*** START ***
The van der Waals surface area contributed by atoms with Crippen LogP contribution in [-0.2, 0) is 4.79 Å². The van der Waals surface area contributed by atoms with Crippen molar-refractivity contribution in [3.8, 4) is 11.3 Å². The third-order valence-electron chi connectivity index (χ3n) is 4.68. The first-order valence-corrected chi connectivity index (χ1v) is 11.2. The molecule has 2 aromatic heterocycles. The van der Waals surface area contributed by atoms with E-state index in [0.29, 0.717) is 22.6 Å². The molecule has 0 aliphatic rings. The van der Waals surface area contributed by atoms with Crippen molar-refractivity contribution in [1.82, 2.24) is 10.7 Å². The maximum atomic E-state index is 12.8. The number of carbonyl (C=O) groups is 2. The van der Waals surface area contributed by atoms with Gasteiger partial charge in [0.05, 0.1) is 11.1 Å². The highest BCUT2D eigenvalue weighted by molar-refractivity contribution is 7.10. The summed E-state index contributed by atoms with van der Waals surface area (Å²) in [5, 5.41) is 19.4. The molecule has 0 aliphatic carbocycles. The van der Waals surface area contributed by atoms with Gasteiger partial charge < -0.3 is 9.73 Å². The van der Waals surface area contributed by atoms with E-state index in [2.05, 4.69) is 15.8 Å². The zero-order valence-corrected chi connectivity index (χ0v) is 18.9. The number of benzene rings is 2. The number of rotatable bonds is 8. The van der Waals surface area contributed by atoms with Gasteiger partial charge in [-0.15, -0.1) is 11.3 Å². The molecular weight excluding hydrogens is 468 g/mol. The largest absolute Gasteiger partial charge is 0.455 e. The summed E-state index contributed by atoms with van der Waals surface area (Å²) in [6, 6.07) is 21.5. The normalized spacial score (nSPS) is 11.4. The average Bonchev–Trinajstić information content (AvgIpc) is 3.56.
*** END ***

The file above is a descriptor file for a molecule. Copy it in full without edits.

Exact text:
The van der Waals surface area contributed by atoms with Crippen LogP contribution in [-0.2, 0) is 4.79 Å². The van der Waals surface area contributed by atoms with Crippen molar-refractivity contribution in [3.8, 4) is 11.3 Å². The third-order valence-electron chi connectivity index (χ3n) is 4.68. The first-order valence-corrected chi connectivity index (χ1v) is 11.2. The molecule has 2 aromatic heterocycles. The van der Waals surface area contributed by atoms with E-state index in [0.29, 0.717) is 22.6 Å². The molecule has 0 aliphatic rings. The van der Waals surface area contributed by atoms with Crippen molar-refractivity contribution in [1.82, 2.24) is 10.7 Å². The maximum atomic E-state index is 12.8. The number of carbonyl (C=O) groups is 2. The van der Waals surface area contributed by atoms with Gasteiger partial charge in [0.05, 0.1) is 11.1 Å². The highest BCUT2D eigenvalue weighted by molar-refractivity contribution is 7.10. The summed E-state index contributed by atoms with van der Waals surface area (Å²) in [5, 5.41) is 19.4. The molecule has 0 aliphatic carbocycles. The van der Waals surface area contributed by atoms with Gasteiger partial charge < -0.3 is 9.73 Å². The van der Waals surface area contributed by atoms with E-state index in [2.05, 4.69) is 15.8 Å². The zero-order valence-corrected chi connectivity index (χ0v) is 18.9. The number of benzene rings is 2. The number of rotatable bonds is 8. The van der Waals surface area contributed by atoms with Gasteiger partial charge in [-0.15, -0.1) is 11.3 Å². The molecular weight excluding hydrogens is 468 g/mol. The largest absolute Gasteiger partial charge is 0.455 e. The summed E-state index contributed by atoms with van der Waals surface area (Å²) in [6, 6.07) is 21.5. The normalized spacial score (nSPS) is 11.4. The average Bonchev–Trinajstić information content (AvgIpc) is 3.56.